Beta Band tone down psychedelic sound
By SAM DERHEIMER
Assistant Scene Editor
Psychedelic trip-hop folk. It doesn't exactly roll off the tongue. It also doesn't make a whole lot of sense. But then again, neither do the Beta Band. And `psychedelic trip-hop folk' may just be the best way to describe the eclectic sound of this foursome of indie rockers from Edinburgh.
Now, after a debut full-length album which the band themselves referred to as "F---ing awful" and "rushed," the Beta Band are back, slightly more mature (though not much), and poised for a new assault on pop-rock.
Hot Shots II marks a significant change in style and songwriting for the Beta Band. Rather than the dense, epic soundscapes that once cluttered Beta Band albums, Hot Shots cuts the lard, and is drastically more focused — without losing any of the easy melodies or hypnotic grooves that made past albums such underground hits.
"We tried to condense the songs down from 15 or 30 minutes to four," lead vocalist Stephan Mason said to a Sonicnet reporter. "We wanted to make them more exciting to listen to rather than a pain in the butt."
The effort is blatant. Mason, along with bandmates Robin Jones on drums, Richard Greentree on bass and John Maclean as DJ/sampler, have finally achieved a quality of sound that has seemed so elusive to the band in the past. Hot Shots is a much more concise album than the Beta Band have ever been able to produce before. The ambient grooves and beautiful weirdness that make the Beta Band so unique remain, only more refined, more direct. Smooth, spatial architecture is the rule on Hot Shots, rather than the exception.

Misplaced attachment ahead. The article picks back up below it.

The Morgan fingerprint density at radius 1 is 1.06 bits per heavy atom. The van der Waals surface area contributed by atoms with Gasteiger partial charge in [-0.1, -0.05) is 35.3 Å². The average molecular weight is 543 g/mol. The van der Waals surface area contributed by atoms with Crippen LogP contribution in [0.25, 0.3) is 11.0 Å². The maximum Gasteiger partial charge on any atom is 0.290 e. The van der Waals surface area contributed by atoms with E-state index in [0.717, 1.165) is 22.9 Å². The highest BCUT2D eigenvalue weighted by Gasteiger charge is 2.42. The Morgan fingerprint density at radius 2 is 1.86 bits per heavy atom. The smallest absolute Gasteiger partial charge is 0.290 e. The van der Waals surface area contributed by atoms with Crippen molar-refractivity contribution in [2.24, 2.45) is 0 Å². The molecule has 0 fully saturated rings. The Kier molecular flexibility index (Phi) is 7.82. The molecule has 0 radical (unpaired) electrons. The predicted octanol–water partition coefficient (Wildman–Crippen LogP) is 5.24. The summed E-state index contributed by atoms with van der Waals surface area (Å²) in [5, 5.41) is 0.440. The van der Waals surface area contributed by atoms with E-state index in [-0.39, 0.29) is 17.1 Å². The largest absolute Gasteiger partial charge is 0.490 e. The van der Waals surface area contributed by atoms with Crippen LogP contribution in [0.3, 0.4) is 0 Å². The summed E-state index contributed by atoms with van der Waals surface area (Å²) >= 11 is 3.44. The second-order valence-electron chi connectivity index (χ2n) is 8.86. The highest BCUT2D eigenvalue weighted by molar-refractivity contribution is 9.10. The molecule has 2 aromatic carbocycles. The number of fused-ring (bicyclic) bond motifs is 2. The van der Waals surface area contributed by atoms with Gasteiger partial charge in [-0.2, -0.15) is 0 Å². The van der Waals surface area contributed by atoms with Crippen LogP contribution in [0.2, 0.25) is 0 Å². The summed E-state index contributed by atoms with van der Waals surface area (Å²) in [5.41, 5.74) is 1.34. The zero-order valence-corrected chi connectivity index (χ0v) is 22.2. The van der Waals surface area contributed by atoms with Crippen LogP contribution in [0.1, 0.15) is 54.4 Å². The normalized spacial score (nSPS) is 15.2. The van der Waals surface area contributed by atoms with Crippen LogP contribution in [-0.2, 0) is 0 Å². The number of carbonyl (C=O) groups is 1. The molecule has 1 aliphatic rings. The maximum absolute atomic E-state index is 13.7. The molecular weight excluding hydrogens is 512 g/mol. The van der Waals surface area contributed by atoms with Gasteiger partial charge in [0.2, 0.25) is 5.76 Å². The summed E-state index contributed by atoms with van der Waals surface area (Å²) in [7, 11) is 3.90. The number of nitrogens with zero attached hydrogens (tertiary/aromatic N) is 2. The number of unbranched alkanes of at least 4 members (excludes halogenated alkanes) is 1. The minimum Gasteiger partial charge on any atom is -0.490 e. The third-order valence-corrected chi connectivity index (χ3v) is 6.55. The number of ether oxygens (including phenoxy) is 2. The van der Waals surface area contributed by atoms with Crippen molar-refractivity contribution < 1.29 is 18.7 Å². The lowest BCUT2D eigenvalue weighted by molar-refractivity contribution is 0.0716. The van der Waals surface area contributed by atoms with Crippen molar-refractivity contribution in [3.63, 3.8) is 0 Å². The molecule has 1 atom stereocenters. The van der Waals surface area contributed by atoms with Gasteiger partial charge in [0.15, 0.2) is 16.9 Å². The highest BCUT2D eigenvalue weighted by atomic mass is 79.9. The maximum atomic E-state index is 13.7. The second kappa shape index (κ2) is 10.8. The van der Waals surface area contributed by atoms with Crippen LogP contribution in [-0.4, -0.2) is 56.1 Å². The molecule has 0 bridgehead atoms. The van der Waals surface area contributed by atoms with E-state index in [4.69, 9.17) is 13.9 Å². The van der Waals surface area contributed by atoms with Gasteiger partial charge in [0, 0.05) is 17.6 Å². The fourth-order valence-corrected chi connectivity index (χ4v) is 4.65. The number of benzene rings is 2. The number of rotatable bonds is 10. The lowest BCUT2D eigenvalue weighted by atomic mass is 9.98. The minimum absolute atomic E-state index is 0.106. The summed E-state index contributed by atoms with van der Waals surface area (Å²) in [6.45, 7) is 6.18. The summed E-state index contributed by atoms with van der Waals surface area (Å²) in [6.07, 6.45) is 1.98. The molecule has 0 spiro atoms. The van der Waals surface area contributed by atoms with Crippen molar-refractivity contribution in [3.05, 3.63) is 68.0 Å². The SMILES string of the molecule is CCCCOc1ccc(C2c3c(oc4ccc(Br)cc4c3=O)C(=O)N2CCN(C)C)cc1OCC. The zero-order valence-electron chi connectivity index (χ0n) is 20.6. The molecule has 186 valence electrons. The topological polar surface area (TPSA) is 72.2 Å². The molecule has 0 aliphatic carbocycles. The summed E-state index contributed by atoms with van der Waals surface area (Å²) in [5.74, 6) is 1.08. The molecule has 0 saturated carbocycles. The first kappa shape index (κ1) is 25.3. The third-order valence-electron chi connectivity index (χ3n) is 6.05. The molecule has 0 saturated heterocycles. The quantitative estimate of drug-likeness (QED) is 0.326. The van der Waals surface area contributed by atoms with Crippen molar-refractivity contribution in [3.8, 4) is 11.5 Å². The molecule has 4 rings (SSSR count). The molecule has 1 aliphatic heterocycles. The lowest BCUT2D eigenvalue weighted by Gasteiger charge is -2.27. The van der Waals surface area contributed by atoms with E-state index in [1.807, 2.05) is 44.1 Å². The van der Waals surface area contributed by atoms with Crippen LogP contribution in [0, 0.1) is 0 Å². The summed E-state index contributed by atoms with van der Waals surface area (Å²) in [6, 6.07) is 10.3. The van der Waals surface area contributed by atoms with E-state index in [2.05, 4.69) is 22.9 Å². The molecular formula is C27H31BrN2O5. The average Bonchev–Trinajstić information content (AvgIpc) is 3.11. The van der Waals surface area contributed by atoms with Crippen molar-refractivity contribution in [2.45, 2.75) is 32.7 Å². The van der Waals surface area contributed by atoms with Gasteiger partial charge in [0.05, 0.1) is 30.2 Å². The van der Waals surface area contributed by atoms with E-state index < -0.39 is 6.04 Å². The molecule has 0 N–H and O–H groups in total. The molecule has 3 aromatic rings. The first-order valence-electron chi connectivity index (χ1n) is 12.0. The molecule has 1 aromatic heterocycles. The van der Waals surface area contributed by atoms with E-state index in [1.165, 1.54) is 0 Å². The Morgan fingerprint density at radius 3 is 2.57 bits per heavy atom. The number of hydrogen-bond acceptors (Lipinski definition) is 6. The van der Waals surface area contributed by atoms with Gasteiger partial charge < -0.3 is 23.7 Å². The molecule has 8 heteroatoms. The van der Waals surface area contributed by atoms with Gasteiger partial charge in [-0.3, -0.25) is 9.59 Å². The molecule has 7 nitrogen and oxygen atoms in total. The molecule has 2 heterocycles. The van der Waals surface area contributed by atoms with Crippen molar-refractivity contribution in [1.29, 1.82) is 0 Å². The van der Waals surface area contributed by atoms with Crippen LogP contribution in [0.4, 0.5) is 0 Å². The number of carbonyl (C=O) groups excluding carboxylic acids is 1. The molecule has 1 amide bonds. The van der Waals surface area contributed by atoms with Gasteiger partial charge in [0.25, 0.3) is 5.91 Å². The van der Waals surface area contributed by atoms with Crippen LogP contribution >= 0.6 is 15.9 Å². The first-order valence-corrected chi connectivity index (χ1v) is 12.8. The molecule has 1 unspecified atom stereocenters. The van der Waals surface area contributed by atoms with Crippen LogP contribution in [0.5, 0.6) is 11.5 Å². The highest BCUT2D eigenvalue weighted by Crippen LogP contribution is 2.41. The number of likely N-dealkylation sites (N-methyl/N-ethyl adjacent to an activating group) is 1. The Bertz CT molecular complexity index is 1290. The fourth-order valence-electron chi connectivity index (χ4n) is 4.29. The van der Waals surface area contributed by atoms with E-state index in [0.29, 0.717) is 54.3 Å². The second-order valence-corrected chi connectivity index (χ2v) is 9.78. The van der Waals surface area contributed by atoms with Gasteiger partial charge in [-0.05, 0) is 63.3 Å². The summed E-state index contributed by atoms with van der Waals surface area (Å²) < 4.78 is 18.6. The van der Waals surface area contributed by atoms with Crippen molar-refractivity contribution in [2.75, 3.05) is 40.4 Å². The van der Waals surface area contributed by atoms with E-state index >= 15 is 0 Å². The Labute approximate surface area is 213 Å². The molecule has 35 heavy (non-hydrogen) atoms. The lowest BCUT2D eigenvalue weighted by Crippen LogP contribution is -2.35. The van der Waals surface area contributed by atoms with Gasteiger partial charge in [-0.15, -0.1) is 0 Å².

The band seemed to take an almost minimalist approach to writing songs like "Gone" and "Squares." Soft, mellow guitar and piano compliment each other, and create an eerily comforting sort of sound.
Of course, it wouldn't be a Beta Band record if there weren't a few funked-out psychedelic jams as well. In "Broke," Mason whispers, "A simple truth is all I ask for … no reply" above pulsing stereophonic throngs mixed with soft guitar and chimes. "Won," a bonus track hip-hop remake of Crosby, Stills and Nash's "One," exemplifies the band's creativity and willingness to go against the conformity of modern rock.
After opening for Radiohead during their North American Amnesiac tour, and having their music prominently featured in the film "High Fidelity," Beta Band are paying their dues and slowly climbing the rungs of rock exsposure. This politically charged, groove oriented indie rock band has a serious future, and Hot Shots II puts them well on their way.
All Scene Stories for Tuesday, September 25, 2001